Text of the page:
Indicator 70 is preferably a stainless steel wire with a self-anchoring hook formed or attached on the end. Alternatively, indicator 70 may be composed of braided or monofila ent polymer or wire with a self- anchoring hook formed on the end. In either the metallic or polymeric embodiments of the indicator, the self-anchoring hook may be either plastic or metal and may be formed from the indicator itself or welded, bonded, crimped, or otherwise fastened to the indicator. The indicator hook may be arranged in any of the configurations described below in reference to the self-anchoring marker.

The self-anchoring marker 114 is preferably a coiled steel spring, but alternatively, may be "J"- 5 shaped, "V"-shaped, serpentine, of a form shown in FIG. 11, or of a form derived from the forms shown in FIG. 11. It may also have variations of these shapes that include, but are not limited to shapes whose cross- sections follow substantially, are based on, or may be

10 at least in part approximated by segments of a variety of plane curves such as a cycloid, trochoid, tractrix, evolute of an ellipse, folium of Descartes, or Cissoid of Diocles (see Spiegel, Murray R., Mathematical Handbook of Formulas and Tables, Schaum's Outline

15 Series in Mathematics, McGraw-Hill Book Company, New York, 1968, chapter 11; as used herein, approximation may include, but is not limited to the use of quantitative mathematical methods or parameterization) . Alternatively, the marker may have a

20 plurality of prongs 115 or tines, either of which may include barbs (not shown) . The plurality of prongs or tines may extend three-dimensionally in a substantially pyramidal or conical configuration. The marker may also be configured as two substantially pyramidal or

25 substantially conical portions arranged apex-to-apex for greater anchoring stability. In an embodiment described below, the marker may also be ellipsoidal or spheroidal .

The marker may be composed, among other

3.0 materials, of metal, polymer, or a composite. Among other physical compositions, it may be solid or sintered. It is preferably radiopaque or has an appropriate density or acoustic velocity to yield an echo under acoustic or ultrasonic excitation when disposed within the body tissue. In the metallic alternative, a shape memory alloy may be used to facilitate the engagement of the prongs with the surrounding tissue. In this embodiment, the "released" state of the marker is chosen to be stable at body temperature and the contracted state is chosen to be stable at a lower temperature which is maintained during the insertion of the marker through the delivery tube . In an embodiment employing a polymeric marker, a metallic or otherwise radiopaque insert may be embedded within the marker to facilitate the detection feature of the invention by the use of radiographic methods such as X-ray methods or other forms of radiation. Either a metallic or non-metallic embodiment may be tagged with a radioactive material to facilitate location of the marker using radioactive decay detection means, such as a Geiger counter. The marker may also contain one or more miniature passive reactive circuits, such as an RC, RL, or RLC circuit, whose presence is easily detected using a simple antenna and signal analysis instrumentation such as an oscilloscope.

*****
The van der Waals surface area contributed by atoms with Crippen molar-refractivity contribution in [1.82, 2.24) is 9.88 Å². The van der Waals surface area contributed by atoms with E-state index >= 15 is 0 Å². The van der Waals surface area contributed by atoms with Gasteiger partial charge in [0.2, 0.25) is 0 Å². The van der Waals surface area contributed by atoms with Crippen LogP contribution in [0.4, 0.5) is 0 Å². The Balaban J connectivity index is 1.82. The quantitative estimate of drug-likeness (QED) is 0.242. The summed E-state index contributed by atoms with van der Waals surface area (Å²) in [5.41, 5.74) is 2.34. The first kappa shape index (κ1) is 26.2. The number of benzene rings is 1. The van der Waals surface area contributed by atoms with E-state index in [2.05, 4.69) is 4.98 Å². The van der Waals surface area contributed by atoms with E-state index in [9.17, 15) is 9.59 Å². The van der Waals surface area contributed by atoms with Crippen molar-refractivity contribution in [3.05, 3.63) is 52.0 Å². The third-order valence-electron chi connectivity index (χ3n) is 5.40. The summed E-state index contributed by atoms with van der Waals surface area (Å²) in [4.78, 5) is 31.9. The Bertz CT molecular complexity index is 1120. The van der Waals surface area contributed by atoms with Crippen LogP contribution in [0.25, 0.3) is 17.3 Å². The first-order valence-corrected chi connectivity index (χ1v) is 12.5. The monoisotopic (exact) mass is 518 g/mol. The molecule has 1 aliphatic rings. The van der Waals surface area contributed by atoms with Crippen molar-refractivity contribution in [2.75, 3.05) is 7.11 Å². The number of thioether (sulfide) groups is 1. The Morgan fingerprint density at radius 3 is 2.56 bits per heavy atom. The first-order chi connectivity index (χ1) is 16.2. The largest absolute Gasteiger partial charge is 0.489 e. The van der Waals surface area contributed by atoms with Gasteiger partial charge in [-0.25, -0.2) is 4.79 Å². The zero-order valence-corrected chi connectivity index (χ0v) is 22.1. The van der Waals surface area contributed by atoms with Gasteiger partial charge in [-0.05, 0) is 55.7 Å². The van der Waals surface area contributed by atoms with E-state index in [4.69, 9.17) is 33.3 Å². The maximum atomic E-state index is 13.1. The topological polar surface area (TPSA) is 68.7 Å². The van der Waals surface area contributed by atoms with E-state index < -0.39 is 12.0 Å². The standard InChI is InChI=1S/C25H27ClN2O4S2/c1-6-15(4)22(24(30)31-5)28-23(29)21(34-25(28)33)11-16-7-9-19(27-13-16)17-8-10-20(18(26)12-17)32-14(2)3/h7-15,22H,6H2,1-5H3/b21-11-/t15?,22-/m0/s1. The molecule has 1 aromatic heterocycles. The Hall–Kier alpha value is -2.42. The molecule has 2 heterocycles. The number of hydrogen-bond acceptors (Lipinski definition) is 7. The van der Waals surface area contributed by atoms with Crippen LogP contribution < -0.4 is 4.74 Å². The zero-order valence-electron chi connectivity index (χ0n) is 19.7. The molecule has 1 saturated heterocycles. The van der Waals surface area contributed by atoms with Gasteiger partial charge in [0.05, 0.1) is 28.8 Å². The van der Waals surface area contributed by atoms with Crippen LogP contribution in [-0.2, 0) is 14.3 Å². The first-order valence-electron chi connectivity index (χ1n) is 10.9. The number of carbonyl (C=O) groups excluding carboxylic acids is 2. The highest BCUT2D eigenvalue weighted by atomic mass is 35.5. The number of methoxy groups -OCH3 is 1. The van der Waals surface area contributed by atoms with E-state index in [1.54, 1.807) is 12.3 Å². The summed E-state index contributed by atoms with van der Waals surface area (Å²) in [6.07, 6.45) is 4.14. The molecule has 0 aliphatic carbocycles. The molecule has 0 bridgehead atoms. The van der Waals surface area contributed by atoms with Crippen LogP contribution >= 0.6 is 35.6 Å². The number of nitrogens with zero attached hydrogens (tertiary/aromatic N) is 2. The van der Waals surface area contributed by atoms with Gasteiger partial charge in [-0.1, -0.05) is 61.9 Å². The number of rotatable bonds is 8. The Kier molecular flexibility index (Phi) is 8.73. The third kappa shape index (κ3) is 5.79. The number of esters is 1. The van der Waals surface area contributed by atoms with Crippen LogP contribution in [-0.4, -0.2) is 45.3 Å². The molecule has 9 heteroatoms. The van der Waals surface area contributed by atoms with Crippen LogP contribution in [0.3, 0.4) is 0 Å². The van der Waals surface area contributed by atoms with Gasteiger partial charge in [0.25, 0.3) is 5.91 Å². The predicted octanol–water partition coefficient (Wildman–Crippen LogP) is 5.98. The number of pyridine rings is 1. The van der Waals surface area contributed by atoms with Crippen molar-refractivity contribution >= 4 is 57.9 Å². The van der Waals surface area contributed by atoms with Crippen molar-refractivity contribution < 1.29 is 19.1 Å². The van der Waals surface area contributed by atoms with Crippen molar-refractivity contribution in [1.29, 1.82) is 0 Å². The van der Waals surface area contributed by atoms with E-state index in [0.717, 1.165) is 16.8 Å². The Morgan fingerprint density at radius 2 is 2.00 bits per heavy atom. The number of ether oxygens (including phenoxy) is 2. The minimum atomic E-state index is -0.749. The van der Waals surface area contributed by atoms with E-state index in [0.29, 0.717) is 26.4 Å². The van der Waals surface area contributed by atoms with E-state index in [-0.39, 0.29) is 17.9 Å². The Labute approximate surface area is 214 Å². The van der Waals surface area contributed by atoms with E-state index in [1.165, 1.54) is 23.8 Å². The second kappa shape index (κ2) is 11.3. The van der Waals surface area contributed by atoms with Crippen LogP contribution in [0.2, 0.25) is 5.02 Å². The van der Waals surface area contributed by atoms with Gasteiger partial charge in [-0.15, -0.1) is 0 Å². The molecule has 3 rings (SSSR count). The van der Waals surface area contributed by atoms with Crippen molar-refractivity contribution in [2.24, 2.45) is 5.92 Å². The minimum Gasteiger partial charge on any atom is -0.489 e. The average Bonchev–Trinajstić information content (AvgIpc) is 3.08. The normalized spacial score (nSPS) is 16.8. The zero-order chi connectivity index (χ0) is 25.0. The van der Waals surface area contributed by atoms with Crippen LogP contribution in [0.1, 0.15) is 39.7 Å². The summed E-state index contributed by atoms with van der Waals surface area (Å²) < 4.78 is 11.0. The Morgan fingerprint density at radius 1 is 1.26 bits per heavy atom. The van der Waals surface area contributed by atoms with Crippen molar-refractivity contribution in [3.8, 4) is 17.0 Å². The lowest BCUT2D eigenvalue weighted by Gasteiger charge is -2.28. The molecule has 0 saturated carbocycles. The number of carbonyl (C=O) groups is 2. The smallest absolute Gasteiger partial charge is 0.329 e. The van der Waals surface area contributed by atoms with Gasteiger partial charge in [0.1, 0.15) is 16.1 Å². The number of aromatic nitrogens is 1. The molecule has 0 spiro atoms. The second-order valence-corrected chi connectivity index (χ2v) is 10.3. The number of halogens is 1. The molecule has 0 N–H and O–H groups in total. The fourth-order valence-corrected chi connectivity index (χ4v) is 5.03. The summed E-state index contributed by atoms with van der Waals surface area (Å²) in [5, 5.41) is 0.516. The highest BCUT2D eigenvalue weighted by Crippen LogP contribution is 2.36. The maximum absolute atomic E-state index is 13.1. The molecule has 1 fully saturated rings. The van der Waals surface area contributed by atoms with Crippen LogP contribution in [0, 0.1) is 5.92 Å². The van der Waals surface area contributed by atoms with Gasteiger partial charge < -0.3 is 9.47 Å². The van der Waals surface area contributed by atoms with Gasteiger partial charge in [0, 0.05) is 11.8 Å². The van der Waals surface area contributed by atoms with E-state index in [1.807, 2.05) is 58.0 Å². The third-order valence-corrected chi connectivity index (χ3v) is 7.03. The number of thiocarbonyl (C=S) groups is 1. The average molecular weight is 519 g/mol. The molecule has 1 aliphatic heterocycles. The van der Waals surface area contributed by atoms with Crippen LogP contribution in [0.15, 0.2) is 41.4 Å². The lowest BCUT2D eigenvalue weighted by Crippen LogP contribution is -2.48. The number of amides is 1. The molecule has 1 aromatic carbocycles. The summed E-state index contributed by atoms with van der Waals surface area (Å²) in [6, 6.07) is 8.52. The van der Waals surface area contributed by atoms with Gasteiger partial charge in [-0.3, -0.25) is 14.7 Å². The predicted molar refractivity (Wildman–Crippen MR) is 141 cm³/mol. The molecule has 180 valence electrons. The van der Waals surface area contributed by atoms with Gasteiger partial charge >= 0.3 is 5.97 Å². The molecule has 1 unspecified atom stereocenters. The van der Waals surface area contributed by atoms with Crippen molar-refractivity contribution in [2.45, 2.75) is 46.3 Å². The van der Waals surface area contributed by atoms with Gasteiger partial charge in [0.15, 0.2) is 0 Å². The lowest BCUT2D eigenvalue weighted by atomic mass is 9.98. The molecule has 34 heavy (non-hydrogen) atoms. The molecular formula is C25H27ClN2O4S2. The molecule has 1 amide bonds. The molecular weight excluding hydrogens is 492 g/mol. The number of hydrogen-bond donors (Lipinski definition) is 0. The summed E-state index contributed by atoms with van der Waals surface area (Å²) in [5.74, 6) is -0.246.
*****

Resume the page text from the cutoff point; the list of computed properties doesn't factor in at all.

In the sintered embodiments, the marker may be porous and permeable to enhance adhesion of the marker surfaces to the tissue. The pore space of a porous and permeable marker may also be filled with a bonding agent or chemical such as a biologically active adhesive to promote bonding with the surrounding tissue. Because of the enhanced adhesion feature of the sintered embodiments, ellipsoidal or spheroidal markers may be used. The pore space of such markers may also be filled wholly or in part with dye to enhance visual or radioactive detection. In a further preferred embodiment of the invention, a plurality of self-anchoring markers such as marker 114 may be delivered to the tissue adjacent to the identified tissue within breast 122. The plurality of markers may preferably be of any one of the varieties described herein or may be of any combination thereof. Markers 234 may be loaded into a guide needle 230 after needle 230 is inserted in breast 122 or are preferably preloaded in needle 230 as shown in FIG. 23. Once needle 230 is inserted in breast 122, indicator wire 70 is used to expel markers 114 from opening 232 in distal end 236 of guide needle 230 as shown in FIG. 24.

An advantage of the multiple marker technique is that a marker pattern may be formed in the tissue surrounding identified tissue 126 in breast 122. In a particularly preferred embodiment of the multiple marker technique, guide needle 230 is used to install a series of markers 114 in a manner that surrounds, or brackets, identified tissue 126, as shown in FIG 25. Such an installation may require total or partial withdrawal of needle 230 in order to reposition distal end 236 of needle 230 for the deployment of each marker 114 of plurality 254 in preferably strategic locations in breast 122. Markers 114 can then be used collectively or individually as references against which to compare the position of distal end 72 of indicator wire 70, thus increasing the confidence with which the surgeon can elect to rely on the position of indicator wire 70 to direct incisions such as 260 (FIG. 26) for harvesting a sample from breast 122.